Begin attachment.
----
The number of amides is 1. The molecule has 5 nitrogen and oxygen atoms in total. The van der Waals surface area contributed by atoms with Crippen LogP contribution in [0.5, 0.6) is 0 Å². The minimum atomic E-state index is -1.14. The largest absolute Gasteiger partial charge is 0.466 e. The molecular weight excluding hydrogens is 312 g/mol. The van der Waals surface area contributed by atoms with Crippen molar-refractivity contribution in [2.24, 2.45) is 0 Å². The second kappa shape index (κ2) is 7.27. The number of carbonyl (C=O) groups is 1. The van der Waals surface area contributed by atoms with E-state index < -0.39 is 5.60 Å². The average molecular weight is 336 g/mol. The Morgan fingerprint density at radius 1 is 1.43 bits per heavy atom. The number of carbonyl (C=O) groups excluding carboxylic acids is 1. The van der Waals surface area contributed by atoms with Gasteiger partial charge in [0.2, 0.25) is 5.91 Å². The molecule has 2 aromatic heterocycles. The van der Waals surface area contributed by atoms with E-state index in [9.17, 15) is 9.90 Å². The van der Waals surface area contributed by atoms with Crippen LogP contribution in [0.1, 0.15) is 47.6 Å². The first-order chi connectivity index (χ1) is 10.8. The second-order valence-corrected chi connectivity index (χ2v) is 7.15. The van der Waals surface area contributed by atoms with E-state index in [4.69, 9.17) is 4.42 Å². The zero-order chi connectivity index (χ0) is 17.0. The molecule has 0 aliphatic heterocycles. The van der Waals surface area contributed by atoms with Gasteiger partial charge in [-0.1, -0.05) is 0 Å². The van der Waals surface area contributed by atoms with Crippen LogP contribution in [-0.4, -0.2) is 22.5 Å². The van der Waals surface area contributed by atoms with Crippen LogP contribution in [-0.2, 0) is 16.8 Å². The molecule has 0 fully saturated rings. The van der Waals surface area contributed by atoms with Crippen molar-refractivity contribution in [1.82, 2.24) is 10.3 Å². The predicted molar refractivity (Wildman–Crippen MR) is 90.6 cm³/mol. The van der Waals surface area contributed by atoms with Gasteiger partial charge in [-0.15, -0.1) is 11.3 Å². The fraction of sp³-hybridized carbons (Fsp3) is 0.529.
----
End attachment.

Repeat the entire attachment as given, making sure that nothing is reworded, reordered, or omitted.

The number of amides is 1. The molecule has 5 nitrogen and oxygen atoms in total. The van der Waals surface area contributed by atoms with Crippen LogP contribution in [0.5, 0.6) is 0 Å². The minimum atomic E-state index is -1.14. The largest absolute Gasteiger partial charge is 0.466 e. The molecular weight excluding hydrogens is 312 g/mol. The van der Waals surface area contributed by atoms with Crippen molar-refractivity contribution in [2.24, 2.45) is 0 Å². The second kappa shape index (κ2) is 7.27. The number of carbonyl (C=O) groups is 1. The van der Waals surface area contributed by atoms with E-state index < -0.39 is 5.60 Å². The average molecular weight is 336 g/mol. The Morgan fingerprint density at radius 1 is 1.43 bits per heavy atom. The number of carbonyl (C=O) groups excluding carboxylic acids is 1. The van der Waals surface area contributed by atoms with Gasteiger partial charge in [0.2, 0.25) is 5.91 Å². The molecule has 2 aromatic heterocycles. The van der Waals surface area contributed by atoms with E-state index in [9.17, 15) is 9.90 Å². The van der Waals surface area contributed by atoms with Crippen LogP contribution in [0.1, 0.15) is 47.6 Å². The first-order chi connectivity index (χ1) is 10.8. The second-order valence-corrected chi connectivity index (χ2v) is 7.15. The van der Waals surface area contributed by atoms with E-state index in [4.69, 9.17) is 4.42 Å². The zero-order chi connectivity index (χ0) is 17.0. The molecule has 0 aliphatic heterocycles. The van der Waals surface area contributed by atoms with Gasteiger partial charge in [-0.1, -0.05) is 0 Å². The van der Waals surface area contributed by atoms with Crippen LogP contribution in [-0.4, -0.2) is 22.5 Å². The van der Waals surface area contributed by atoms with Crippen LogP contribution in [-0.2, 0) is 16.8 Å². The molecule has 0 fully saturated rings. The van der Waals surface area contributed by atoms with Crippen molar-refractivity contribution in [1.82, 2.24) is 10.3 Å². The predicted molar refractivity (Wildman–Crippen MR) is 90.6 cm³/mol. The van der Waals surface area contributed by atoms with Gasteiger partial charge in [-0.15, -0.1) is 11.3 Å². The fraction of sp³-hybridized carbons (Fsp3) is 0.529.